Classical music's hype machine is shouting too loudly
That new YouTube video* of royal wedding and BBC Young Musician cellist Sheku Kanneh-Mason promoting designer Paul Smith's menswear represents an important step forward in classical music's search for the elusive new, young and hip audience. A well-reasoned case for classical musicians to form this kind of partnership with high profile consumer brands is made by a Slipped Disc reader:
Halls are less full, record sales are dropping, orchestras are shutting down, even teaching jobs are getting thin on the ground as fewer kids want the discipline of learning an instrument with which to play classical music. So when a hip young cellist is deemed recognisable and admired enough to be worth paying to promote a brand, it is something to be celebrated, not lamented. If the kids think Sheku is “cool,” they may take a look — and listen — to what he does. If that’s what it to start rebuilding audiences, go for it. In the meantime, it gives him an income above and beyond what he can earn in concerts or from record sales — which may keep him in the business.Many years ago I was marketing manager of EMI's international classical division. Despite much water passing under the bridge since those halcyon days, a small part of the marketing mindset remains with me. This mindset is convinced by the case made by that Slipped Disc reader. Moreover my blog was one of the earliest and strongest advocates of giving musicians of colour their rightful place in the classical pantheon. And a not insignificant part of my disposable income is still spent on cultural activities, especially music. So why have I never bought a Sheku Kanneh-Mason album, yet alone attended one of his concerts? Moreover, why have I have not bought a Simon Rattle album for decades? Why is it that I hastily click past the latest mention of Mirga Gražinytė-Tyla and Mahan Esfahani ? Coming to that, why is it a long time since I attended a mainstream Western classical concert or bought an album by one of the 'trending' musicians who appear on Slipped Disc and elsewhere with monotonous regularity?
The reason for my abstemious behaviour is that the classical hype machine is now shouting so loudly I can no longer hear the music. On An Overgrown Path always has been a personal blog, and the views expressed here are never influenced by the patronage of any major label. And sorry, but I do not share the values of fashion brands and social networks, and, increasingly, I feel alienated from those who do. Which is why that video and other high profile promotional activities by the undoubtedly hugely talented Sheku Kanneh-Mason's leave me shaken but not stirred. It also explains why I have not attended a mainstream classical concert for a long time, but why listening to Arnold Bax's Third Symphony (Handley/BBC Philharmonic) on my iPod while travelling by bus across the mountainous backbone of Crete recently left me deeply moved. It also explains why the last recorded classical music that I bought was by musicians almost entirely absent from the social media hype machine - the Diogene Quartet's complete Schubert string quartets on Brilliant Classics and Afierossis, Michael Heupel's recital of 20th and 21st cello works. (Despite the social media dogma, Sheku Kanneh-Mason is not the only brilliant young cellist in town.)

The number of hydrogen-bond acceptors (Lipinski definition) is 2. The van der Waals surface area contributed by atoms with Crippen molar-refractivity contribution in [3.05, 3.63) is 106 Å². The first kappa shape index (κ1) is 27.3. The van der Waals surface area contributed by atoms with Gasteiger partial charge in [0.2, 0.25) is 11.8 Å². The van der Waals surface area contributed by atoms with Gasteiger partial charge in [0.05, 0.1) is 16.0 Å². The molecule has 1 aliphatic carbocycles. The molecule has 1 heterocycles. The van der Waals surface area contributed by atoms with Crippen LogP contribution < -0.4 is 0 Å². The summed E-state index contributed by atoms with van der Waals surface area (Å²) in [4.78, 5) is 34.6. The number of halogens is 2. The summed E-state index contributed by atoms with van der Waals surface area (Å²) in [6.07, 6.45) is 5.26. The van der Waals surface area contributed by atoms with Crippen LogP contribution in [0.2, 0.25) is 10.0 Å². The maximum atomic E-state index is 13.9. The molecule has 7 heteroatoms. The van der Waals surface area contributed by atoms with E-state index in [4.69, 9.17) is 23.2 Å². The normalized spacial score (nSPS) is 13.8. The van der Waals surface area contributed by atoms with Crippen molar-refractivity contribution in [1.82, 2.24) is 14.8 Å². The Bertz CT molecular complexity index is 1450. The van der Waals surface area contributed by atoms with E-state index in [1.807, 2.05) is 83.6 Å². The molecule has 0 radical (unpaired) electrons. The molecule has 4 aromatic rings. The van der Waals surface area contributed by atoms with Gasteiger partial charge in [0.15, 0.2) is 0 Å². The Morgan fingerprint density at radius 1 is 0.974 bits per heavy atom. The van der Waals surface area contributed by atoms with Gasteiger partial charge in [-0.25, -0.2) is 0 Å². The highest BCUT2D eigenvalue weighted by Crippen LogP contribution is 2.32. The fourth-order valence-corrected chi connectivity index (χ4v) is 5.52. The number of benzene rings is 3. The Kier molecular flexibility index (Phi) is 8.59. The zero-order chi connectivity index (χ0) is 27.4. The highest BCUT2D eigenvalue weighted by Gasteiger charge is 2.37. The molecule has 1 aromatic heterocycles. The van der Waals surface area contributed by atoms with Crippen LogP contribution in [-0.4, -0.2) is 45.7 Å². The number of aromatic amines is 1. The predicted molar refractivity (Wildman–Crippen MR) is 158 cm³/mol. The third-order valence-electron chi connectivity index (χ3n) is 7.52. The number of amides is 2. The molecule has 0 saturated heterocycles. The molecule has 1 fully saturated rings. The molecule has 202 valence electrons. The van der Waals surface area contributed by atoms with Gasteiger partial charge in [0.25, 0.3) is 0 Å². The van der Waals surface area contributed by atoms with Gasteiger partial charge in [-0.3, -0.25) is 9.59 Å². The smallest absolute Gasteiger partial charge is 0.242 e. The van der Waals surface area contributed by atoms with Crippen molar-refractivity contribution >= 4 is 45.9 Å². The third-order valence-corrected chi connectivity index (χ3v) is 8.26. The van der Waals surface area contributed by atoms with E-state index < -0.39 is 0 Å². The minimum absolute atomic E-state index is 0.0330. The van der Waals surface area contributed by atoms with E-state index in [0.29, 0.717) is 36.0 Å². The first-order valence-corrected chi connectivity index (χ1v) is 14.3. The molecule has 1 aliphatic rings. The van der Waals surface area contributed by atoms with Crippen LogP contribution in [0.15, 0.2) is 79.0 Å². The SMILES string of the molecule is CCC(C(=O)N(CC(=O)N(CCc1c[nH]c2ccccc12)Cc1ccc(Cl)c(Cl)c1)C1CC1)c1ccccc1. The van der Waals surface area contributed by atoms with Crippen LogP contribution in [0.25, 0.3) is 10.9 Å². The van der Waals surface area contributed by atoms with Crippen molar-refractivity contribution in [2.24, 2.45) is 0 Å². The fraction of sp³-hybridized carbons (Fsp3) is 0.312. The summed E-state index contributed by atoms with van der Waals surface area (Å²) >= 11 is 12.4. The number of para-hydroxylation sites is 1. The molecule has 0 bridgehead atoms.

So my head tells me that Sheku Kanneh-Mason promoting Paul Smith menswear is a positive and inevitable development. But my heart begs to differ. Which is why I have never bought a Sheku Kanneh-Mason album. And it is why these days I feel like a spectator standing on a deserted platform as the classical music express pulls out of the station packed with new, young and hip passengers enthusiastically sharing the moment on social media.
* YouTube videos are no longer embedded in An Overgrown Path. Photos 2 and 3 from Paul Smith website. This is because the blog's RSS feed strips embedded videos out. My social media accounts are deleted. But new Overgrown Path posts are available via RSS/email by entering your email address in the right-hand sidebar. Any copyrighted material is included for critical analysis, and will be removed at the request of copyright owner(s).